DAY and HALF DAY TOKENS:

 

If we consider the suggestion that the bronze pieces were minted later then the suggestion that the two silver values were meant to represent day and half day labour tokens makes perfect sense. You will see that I question whether the bronze tokens were issued c1820 at all in my post on the Griquatown day tokens, but if they were I then suggested they were in payment for small tasks (not necessarily time based).

 

WHY AREN'T THEY FOUND IN SOUTH AFRICA?

 

Dr Frank Mitchell, in his 1978 article linked here, says that only one Griquatown token, a bronze piece, was ever found in South Africa (at Matjiesfontein in the Western Cape). See: http://www.tokencoins.com/griqua/mitchc.gif (how the bronze piece was discovered is unfortunately not discussed and there appears to be no other reference to this isolated discovery). (Full Mitchell article linked above). Mitchell actively sought out the Griquatown tokens over his lifetime (from the 1920s to 1970s) and could only ever get pieces from America and Britain. Isn't that a trifle strange if they circulated in Griquatown?

 

As I said at the start, it is clear that the Griquatown tokens never circulated so the discussion over their format is completely academic. This fact is further highlighted by Helm who wrote, at the very time the missionaries at Griquatown were trying to get the tokens accepted by the Griqua, that their chief, Waterboer, was being paid in Rijkdaalder for some work he undertook for the Mission Station. There is never any reference to a single token circulating.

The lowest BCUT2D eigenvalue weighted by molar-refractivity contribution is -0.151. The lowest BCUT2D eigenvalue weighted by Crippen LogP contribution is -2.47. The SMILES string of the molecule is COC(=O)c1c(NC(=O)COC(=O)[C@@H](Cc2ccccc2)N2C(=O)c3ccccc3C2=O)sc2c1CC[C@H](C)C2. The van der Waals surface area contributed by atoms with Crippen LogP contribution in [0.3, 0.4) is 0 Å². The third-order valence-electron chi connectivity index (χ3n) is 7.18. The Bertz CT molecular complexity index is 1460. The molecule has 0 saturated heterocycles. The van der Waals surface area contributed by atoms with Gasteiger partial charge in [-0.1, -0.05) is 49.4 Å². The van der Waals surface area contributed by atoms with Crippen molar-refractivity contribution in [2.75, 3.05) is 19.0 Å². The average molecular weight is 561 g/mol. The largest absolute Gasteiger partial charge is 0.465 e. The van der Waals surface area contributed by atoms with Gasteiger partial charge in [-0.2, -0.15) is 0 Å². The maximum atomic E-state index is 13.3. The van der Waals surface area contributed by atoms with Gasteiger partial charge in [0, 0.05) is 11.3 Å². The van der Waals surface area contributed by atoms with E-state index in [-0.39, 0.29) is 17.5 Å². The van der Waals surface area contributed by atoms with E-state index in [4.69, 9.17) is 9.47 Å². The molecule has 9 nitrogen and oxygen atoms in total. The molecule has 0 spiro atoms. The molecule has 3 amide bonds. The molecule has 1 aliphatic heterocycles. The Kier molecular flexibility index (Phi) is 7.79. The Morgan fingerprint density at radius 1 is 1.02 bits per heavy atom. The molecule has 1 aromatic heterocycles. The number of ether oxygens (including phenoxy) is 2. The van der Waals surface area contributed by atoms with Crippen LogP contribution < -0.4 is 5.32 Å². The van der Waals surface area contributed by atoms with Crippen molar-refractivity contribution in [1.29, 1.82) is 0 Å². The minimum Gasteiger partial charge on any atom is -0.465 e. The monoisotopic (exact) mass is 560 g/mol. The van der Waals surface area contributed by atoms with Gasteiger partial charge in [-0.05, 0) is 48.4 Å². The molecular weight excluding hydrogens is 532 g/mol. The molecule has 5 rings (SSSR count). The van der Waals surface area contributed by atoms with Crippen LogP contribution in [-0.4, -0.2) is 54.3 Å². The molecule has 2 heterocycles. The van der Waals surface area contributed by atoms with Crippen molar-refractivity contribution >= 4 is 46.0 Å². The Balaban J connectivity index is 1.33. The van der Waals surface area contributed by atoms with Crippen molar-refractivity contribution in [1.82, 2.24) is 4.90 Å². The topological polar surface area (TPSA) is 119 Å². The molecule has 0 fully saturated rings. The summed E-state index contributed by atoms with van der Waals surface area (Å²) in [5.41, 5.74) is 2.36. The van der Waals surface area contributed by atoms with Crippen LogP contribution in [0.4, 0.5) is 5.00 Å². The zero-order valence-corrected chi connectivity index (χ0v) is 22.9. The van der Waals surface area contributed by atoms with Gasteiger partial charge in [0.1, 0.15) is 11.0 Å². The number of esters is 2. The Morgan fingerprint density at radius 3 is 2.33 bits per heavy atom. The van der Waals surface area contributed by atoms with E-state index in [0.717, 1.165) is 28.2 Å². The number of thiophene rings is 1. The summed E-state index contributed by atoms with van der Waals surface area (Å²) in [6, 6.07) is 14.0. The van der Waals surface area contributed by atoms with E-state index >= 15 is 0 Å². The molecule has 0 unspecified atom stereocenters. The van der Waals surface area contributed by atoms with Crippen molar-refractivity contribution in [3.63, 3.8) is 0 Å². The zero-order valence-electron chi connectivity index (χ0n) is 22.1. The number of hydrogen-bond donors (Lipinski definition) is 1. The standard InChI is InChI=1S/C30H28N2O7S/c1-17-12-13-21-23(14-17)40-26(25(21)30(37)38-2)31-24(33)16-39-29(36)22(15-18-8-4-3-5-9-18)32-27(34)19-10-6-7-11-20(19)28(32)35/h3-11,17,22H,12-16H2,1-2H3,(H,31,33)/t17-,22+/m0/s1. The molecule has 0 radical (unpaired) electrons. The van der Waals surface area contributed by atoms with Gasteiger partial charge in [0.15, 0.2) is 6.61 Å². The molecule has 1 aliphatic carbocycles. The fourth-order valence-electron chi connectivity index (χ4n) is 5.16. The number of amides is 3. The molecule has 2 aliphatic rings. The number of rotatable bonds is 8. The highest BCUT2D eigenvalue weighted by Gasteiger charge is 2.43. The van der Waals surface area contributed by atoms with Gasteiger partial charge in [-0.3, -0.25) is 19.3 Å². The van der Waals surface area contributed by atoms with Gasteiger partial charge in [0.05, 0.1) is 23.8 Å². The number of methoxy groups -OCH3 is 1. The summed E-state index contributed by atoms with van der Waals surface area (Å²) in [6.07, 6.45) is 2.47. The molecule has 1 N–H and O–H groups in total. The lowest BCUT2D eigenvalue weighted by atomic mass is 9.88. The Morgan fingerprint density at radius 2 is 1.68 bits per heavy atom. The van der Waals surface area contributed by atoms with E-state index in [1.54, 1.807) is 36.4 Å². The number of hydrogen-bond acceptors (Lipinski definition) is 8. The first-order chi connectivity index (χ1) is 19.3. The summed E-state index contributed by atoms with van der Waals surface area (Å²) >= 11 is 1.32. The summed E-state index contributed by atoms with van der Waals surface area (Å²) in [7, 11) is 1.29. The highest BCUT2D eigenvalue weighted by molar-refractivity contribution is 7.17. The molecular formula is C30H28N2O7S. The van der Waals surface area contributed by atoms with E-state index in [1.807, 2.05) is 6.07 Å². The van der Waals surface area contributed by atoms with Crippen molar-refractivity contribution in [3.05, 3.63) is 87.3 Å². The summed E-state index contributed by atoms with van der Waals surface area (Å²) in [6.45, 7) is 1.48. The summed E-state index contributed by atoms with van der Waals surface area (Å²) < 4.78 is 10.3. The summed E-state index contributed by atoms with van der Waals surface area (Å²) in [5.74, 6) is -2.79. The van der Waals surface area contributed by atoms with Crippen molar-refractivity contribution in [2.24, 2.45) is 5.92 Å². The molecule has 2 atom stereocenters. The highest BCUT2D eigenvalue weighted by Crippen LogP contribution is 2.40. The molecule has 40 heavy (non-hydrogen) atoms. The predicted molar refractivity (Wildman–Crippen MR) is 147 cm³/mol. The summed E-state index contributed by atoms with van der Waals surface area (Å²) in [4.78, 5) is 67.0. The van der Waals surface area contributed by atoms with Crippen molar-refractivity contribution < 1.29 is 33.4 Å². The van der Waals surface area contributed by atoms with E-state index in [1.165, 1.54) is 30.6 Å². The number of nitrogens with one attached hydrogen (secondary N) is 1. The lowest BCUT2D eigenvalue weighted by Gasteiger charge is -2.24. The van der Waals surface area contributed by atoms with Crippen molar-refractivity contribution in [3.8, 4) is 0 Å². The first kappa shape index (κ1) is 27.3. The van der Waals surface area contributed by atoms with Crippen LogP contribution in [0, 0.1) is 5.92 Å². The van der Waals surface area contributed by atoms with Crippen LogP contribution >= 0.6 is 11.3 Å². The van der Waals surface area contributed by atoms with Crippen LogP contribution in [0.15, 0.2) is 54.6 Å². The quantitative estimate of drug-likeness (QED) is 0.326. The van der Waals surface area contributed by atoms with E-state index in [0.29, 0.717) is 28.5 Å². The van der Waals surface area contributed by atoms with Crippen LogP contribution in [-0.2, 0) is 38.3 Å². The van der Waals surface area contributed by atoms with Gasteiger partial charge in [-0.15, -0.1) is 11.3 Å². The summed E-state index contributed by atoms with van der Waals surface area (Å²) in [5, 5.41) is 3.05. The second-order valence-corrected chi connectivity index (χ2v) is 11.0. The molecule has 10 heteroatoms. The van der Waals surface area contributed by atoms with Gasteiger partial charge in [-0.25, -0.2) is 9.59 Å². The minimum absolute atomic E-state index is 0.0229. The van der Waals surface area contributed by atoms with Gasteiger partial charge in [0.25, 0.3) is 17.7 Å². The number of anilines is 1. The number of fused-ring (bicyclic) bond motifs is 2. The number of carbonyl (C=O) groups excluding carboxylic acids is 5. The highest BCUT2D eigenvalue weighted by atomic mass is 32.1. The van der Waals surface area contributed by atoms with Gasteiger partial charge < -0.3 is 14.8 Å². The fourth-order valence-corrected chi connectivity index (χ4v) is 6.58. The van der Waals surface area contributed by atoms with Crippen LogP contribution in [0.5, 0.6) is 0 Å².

Kind regards

 

Scott Balson

Edited by ndoa18

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A shift in thinking

 

Hi Derick

 

What has been demonstrated from the source material available to anyone who reads this thread is that Parson was WRONG on the following key facts:

 

1) His suggestion that the Griquatown coins circulated in 1815-16 (They were only requested by the missionaries in Griquatown in a London Missionary Society report published in 1817 and only arrived c1820 probably with John Campbell on his second trip)

2) He claims they were returned to the UK and melted down long before 1820. (Helm talks about holding the silver pieces at Griquatown in June 1821 and asks what should be done with them as the experiment had failed)

3) His claim that they circulated widely for a couple of years is clearly WRONG regardless of time frame. Even some of the most skeptical followers of this thread have realised that they never circulated widely - if at all. In my view they never circulated at all (Dr Frank Mitchell shares this view).

4) His suggestion that they were a Missionary currency (regardless of type) is, in effect, disputed by the Missionaries who requested the coins - they asked for TOKEN coins.